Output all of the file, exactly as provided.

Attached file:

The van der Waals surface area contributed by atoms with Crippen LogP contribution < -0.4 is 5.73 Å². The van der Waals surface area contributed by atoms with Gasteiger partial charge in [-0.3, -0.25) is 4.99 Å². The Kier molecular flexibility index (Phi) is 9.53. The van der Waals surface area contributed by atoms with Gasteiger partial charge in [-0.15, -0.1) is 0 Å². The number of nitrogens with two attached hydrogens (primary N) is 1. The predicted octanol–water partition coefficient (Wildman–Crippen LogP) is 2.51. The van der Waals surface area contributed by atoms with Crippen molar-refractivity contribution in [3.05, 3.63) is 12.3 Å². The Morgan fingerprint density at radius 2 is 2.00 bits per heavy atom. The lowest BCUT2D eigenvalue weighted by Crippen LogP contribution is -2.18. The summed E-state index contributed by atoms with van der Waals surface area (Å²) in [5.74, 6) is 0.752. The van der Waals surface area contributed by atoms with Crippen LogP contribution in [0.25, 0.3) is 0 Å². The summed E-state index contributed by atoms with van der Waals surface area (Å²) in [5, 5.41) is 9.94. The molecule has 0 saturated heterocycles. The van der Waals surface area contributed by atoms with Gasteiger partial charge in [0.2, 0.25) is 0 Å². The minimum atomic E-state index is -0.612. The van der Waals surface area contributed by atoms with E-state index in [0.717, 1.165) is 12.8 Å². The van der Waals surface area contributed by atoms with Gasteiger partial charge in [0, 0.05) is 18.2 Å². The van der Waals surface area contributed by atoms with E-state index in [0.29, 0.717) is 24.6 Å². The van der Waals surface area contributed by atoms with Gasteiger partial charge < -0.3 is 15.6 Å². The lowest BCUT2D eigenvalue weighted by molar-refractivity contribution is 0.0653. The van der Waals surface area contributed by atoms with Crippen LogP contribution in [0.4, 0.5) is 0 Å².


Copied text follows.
The van der Waals surface area contributed by atoms with Crippen LogP contribution < -0.4 is 5.73 Å². The van der Waals surface area contributed by atoms with Gasteiger partial charge in [-0.3, -0.25) is 4.99 Å². The Kier molecular flexibility index (Phi) is 9.53. The van der Waals surface area contributed by atoms with Gasteiger partial charge in [-0.15, -0.1) is 0 Å². The number of nitrogens with two attached hydrogens (primary N) is 1. The predicted octanol–water partition coefficient (Wildman–Crippen LogP) is 2.51. The van der Waals surface area contributed by atoms with Crippen molar-refractivity contribution in [3.05, 3.63) is 12.3 Å². The Morgan fingerprint density at radius 2 is 2.00 bits per heavy atom. The lowest BCUT2D eigenvalue weighted by Crippen LogP contribution is -2.18. The summed E-state index contributed by atoms with van der Waals surface area (Å²) in [5.74, 6) is 0.752. The van der Waals surface area contributed by atoms with Crippen LogP contribution in [0.25, 0.3) is 0 Å². The summed E-state index contributed by atoms with van der Waals surface area (Å²) in [5, 5.41) is 9.94. The molecule has 0 saturated heterocycles. The van der Waals surface area contributed by atoms with Gasteiger partial charge in [0.2, 0.25) is 0 Å². The minimum atomic E-state index is -0.612. The van der Waals surface area contributed by atoms with E-state index in [0.717, 1.165) is 12.8 Å². The van der Waals surface area contributed by atoms with Gasteiger partial charge in [0, 0.05) is 18.2 Å². The van der Waals surface area contributed by atoms with E-state index in [0.29, 0.717) is 24.6 Å². The van der Waals surface area contributed by atoms with Gasteiger partial charge < -0.3 is 15.6 Å². The lowest BCUT2D eigenvalue weighted by molar-refractivity contribution is 0.0653. The van der Waals surface area contributed by atoms with Crippen LogP contribution in [0.4, 0.5) is 0 Å².